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10. Being self-aware seems to be another key part of confidence. Perhaps one needs to know who one is, where one is heading, and what one is capable of, to have true self-confidence. Those with the highest confidence level seem to exhibit this trait in abundance - 92.5% rated themselves 5, the highest percentage for any question. This contrasted sharply with the 56.8% of participants on Level 1 - the lowest confidence level - who each rated themselves at the other extreme (rating 1).

11. Teenagers (those under 18) appeared to be most worried about their confidence, and 56.7% of their group were on the lowest confidence Levels (1 and 2) compared to an average of 33% for adults on the same levels. Very few of them rated themselves 5 or 4 for anything. However, despite the clear trend of low confidence among them, the number of participants in this age group is too small to have a high degree of validity and would need further testing.


This confidence survey has thrown up some surprising discoveries, especially the age at which women feel at their lowest in self-value, and the way their confidence significantly improves after 40 years old. What does that suggest for how men and women are perceived and treated in the workplace?

Men tend to be the dominant force in managerial and power positions, especially from an earlier age. But this latent confidence aspect of women has been both misunderstood and overlooked to the extent that, the older women get the less we see of them. Yet it seems acceptable for very old men to soldier on past their prime, especially in the media - the suggestion being that men lose nothing with ageing - even becoming more distinguished as they mature - while women become incapable as they mature, almost an invisible force after 50, in particular. However, this survey has shown that women come into their own after 40, much more self assured, and that’s the time they should be most visible.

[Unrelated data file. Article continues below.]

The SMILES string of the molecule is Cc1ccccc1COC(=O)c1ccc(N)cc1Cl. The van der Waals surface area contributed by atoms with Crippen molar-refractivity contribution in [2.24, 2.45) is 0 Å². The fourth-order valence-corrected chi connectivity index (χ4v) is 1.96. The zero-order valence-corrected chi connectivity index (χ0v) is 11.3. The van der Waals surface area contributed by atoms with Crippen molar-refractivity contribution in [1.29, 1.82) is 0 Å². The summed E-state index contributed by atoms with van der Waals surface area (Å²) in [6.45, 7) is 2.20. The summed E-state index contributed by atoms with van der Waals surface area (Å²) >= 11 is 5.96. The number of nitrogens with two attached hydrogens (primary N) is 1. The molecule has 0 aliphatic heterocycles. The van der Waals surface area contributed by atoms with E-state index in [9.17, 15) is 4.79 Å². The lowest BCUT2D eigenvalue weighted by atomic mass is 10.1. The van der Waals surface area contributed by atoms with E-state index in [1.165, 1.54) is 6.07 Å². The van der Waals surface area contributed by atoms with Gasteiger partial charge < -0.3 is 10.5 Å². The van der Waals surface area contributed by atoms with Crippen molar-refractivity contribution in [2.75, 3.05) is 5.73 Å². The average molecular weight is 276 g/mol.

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Again, men appear to conform to the stereotype of being very confident in the ESC Confidence Survey©, especially when they are younger, but it seems that older men do have issues with their confidence; perhaps wondering whether they are still as good as younger peers. This survey puts the gender difference in stark relief, and begs the following questions:

1. If self-belief is at the core of confidence, in both education and work, should more emphasis be placed on the level of confidence in predicting achievement and actual capability?

2. Could one predict, through such a confidence quiz, how the genders - and different age groups - might perform in a given situation, much better than any other type of testing?

3. How much would confidence training help some women, and those who lack confidence in themselves, to develop a more positive and empowering perspective?

4. Should women be given greater opportunities after 40 years old, instead of being sidelined, in view of their increasing confidence on maturing?

5. Should there be more support and encouragement for older men who might lack the confidence of their younger peers, and who might need that extra boost to reinforce their value as they advance in age?

6. Do young people need special encouragement and emotional boosting, given their low confidence level at that age? For example, should low confidence youth/children be given confidence training as early as possible to boost their self-belief, self-esteem and motivation? To what extent is failure among students of various ages attributable to low confidence and a feeling of being inadequate?

7. Could feelings of anxiety, worthlessness, and low confidence be the driving force among youngsters who veer towards gangs and deviant groups which make them feel they belong, and which enhance their feelings of self-worth?

8. Should poverty be addressed solely through money and resources, or should boosting personal confidence, to enhance self-worth and self-belief, be prioritised as well, to change the mindset regarding what is individually possible?

9. Would repeated felony offenders benefit from confidence boosting to change their limited mindsets, stop the cycle of criminality, and encourage them to see possibilities for improving the quality of their lives? It is very likely that most offenders would score rather low on a confidence test through likely feelings of frustration and impotence.

10. Given the colonial history, and its emotional legacy, which robbed Black minorities of their culture and self esteem, could their low status, underperformance, and exclusion from many aspects of society, be changed through personal confidence training and awareness of their capacity for self-empowerment?